|(1) The four points of the compass, each with a guiding spirit, symbolize stages in the life journey. The East, direction of the daily birth of the sun, represents a person's birth and early years. The South relates to childhood and intellectual growth. The West symbolizes adulthood and introspection, while the North represents the old age, wisdom and the spiritual aspects of life. The centre of the wheel is symbolic of Mother Earth and the Creator, and their role in the beginning and continuation of life.||
|(2) The four points can also represent the balance between spiritual (East), mental (North), physical (West) and emotional (South) aspects of health.|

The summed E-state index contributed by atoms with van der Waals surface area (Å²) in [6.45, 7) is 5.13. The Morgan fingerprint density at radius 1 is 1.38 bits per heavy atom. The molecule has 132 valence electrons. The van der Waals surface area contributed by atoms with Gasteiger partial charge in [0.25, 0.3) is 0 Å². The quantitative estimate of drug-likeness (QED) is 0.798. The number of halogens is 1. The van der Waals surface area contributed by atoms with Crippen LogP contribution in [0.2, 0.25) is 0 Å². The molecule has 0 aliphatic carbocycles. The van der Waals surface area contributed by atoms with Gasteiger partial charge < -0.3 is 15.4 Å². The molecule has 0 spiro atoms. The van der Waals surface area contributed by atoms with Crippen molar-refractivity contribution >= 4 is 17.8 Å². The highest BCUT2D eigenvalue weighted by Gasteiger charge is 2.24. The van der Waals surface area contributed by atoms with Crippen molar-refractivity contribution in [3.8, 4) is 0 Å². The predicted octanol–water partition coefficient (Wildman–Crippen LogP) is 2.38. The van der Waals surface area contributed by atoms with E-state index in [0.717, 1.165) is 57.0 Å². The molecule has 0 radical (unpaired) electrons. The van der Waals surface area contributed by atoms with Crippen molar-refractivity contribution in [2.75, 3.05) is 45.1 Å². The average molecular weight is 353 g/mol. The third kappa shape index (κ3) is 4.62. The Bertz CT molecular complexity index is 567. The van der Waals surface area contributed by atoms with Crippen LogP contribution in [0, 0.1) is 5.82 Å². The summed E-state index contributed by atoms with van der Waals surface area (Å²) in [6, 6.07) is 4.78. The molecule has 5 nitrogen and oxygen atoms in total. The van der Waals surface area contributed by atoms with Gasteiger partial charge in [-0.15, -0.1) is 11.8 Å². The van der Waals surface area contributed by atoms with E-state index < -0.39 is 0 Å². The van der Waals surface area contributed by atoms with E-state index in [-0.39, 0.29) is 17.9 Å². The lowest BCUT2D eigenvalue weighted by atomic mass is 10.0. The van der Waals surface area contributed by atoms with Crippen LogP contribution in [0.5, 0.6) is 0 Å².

|(3) The wheel can also represent values and decisions. Here, values (drawn in the East, where the sun rises) influence decisions taken in the mental realm (drawn in the North, at the top). Then, decisions are implemented in the physical realm (West), and actions produce reactions in the emotional realm (South). Finally, these reactions provide feedback into the value system, completing the circle of value - action - evaluation.|
|(4) The quadrants of the wheel are often coloured red, yellow, black, white or green.|
For a traditional healer, an imbalance (e.g., the loss of traditional values, perhaps resulting from experiences in residential schools) may affect health decisions (e.g., leading to alcoholism). Here is an article on the medicine wheel in healing.
The Four Sacred Medicines